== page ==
Movie Time with Breakfastman: Videodrome
Videodrome is a surreal sci-fi body horror film from the mind of director David Cronenberg, the man behind The Brood, the 80's remake of The Fly with Jeff Goldblum, Scanners, The Dead Zone, and the film adaption of Naked Lunch, among other famous movies. Truth be told, I have never been a big Cronenberg or body horror fan myself. I had only seen 3 of his movies before this (Scanners, The Dead Zone, and Naked Lunch), and while they were all pretty good and well made, with great special effects, they just didn't resonate me like many other of my favorite horror films have. I have always preferred psychological and lovecraftian horror above all others, so body just didn't really do it for me. Regardless, I do enjoy watching horror films, and when I found this on the Netflix instant play, I decided to watch it. The film is usually considered to be one of Cronenberg's best films after all. So, was it any good? Was it more scary than Scanners and does it make more sense than Naked Lunch? Hint: The answer to those questions is yes and no respectively. Let's dig into Videodrome.
Unfortunately, Nintendo ultimately rejected David Lynch's Virtual Boy redesign.
Videodrome starts out with, conveniently enough, with the image of a television. Suddenly a lady pops up on the screen, not to crawl out and kill you with pure scariness unfortunately, but to deliver a wake up call to our sloppy bum of a protagonist, Max Renn. Max Renn is the sleazy president of a Toronto television station called Civic TV. The channel offers every from, in the words of one character, "softcore porn to hardcore violence". Max and his fellow execs are always on the lookout for new and exciting material to spice up the channel and draw in viewers. One day, one of Max's techs (a man called Harlan) calls him over to look at a new discovery. Harlan has found what appears to be a pirate television station being broadcast from what he believes to be Malaysia. The show, conveniently called Videodrome (lol, title drop) broadcasts images of people being tortured in a red room by two masked men. They are only able to catch about a minute of the show, but Max is intrigued by what he sees. He has Harlan try to get more of the show while he has one of his contacts, an old Russian women named Masha try to dig up more on this show. Oh yeah, he also has a sadomasochistic girlfriend named Nicki whom he has sex with while the tape is playing in the background. Lovely. Anyway, Max finds out from both Harlan and Masha that A: the show is not being broadcast from Malaysia as originally though, but from Pitsburg, B: the torture on the show is not faked, but is in fact real, and C: the creators of Videodrome have some strange political agenda. Throughout all this, Max is also hallucinating of and on that he has a fleshy VCR growing in his chest that he somehow loses his handgun in. Again, lovely.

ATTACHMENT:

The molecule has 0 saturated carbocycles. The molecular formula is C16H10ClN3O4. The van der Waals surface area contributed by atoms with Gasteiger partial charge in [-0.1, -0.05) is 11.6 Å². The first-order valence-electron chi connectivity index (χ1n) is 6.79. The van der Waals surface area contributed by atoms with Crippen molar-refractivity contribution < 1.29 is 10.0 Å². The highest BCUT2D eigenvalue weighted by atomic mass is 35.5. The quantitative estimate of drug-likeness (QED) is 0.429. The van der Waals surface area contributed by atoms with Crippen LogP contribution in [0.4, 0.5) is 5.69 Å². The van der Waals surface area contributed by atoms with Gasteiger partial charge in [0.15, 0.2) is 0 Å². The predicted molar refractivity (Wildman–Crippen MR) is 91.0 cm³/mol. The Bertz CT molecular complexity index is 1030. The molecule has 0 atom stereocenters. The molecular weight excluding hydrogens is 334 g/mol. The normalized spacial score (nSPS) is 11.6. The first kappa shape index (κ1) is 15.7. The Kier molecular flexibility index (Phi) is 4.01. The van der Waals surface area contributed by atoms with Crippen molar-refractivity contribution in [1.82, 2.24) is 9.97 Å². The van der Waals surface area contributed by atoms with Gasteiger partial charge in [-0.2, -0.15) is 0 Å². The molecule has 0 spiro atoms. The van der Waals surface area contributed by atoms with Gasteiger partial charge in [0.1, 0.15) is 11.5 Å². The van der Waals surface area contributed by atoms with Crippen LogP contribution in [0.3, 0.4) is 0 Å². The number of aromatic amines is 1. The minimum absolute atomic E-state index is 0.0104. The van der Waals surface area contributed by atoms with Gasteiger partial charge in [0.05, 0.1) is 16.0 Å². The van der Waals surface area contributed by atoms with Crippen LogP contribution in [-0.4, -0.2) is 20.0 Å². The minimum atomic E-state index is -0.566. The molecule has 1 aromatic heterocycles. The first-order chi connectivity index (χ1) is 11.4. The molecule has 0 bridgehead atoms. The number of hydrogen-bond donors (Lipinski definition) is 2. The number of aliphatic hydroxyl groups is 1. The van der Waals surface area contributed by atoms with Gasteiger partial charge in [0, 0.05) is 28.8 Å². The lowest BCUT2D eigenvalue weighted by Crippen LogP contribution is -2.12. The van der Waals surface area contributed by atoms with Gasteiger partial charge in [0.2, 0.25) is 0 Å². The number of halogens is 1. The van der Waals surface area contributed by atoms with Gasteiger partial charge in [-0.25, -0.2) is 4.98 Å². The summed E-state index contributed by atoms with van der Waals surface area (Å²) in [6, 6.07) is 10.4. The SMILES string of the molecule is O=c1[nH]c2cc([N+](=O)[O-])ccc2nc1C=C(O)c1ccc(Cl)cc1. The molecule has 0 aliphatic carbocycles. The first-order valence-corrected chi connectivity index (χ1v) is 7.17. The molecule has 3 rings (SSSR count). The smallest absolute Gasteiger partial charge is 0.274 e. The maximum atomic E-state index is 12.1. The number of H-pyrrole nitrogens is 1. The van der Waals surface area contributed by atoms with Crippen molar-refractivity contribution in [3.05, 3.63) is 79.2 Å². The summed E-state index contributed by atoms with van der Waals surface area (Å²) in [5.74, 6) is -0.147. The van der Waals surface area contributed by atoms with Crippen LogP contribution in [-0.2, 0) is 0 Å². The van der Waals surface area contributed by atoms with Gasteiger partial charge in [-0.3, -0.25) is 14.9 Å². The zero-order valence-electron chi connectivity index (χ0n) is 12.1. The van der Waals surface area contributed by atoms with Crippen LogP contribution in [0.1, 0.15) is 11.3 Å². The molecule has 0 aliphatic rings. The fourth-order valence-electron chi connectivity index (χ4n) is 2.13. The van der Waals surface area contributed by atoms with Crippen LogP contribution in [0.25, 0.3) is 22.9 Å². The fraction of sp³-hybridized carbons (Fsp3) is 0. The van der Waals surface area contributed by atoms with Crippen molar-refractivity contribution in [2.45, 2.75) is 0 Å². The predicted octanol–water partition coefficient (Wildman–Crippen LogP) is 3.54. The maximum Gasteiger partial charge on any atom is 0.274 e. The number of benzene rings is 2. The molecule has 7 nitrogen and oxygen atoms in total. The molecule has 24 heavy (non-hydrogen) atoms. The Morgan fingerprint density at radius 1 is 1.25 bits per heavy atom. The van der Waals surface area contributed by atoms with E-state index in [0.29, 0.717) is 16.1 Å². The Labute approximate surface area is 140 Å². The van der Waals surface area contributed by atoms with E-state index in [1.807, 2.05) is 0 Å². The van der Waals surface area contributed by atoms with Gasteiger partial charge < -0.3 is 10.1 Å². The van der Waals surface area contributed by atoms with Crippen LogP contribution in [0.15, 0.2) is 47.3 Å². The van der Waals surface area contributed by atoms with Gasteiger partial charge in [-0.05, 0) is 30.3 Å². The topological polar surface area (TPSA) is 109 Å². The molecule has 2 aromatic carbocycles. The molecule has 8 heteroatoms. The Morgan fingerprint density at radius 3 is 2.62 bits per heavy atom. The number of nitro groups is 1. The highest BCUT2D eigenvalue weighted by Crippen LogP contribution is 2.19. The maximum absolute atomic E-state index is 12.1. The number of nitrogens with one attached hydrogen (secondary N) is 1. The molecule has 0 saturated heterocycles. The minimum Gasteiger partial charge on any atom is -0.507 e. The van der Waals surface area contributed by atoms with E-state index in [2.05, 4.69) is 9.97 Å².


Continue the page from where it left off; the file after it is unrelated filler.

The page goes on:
I wonder what it would be like if he tried to play a porn tape on that. Or something like Caligula...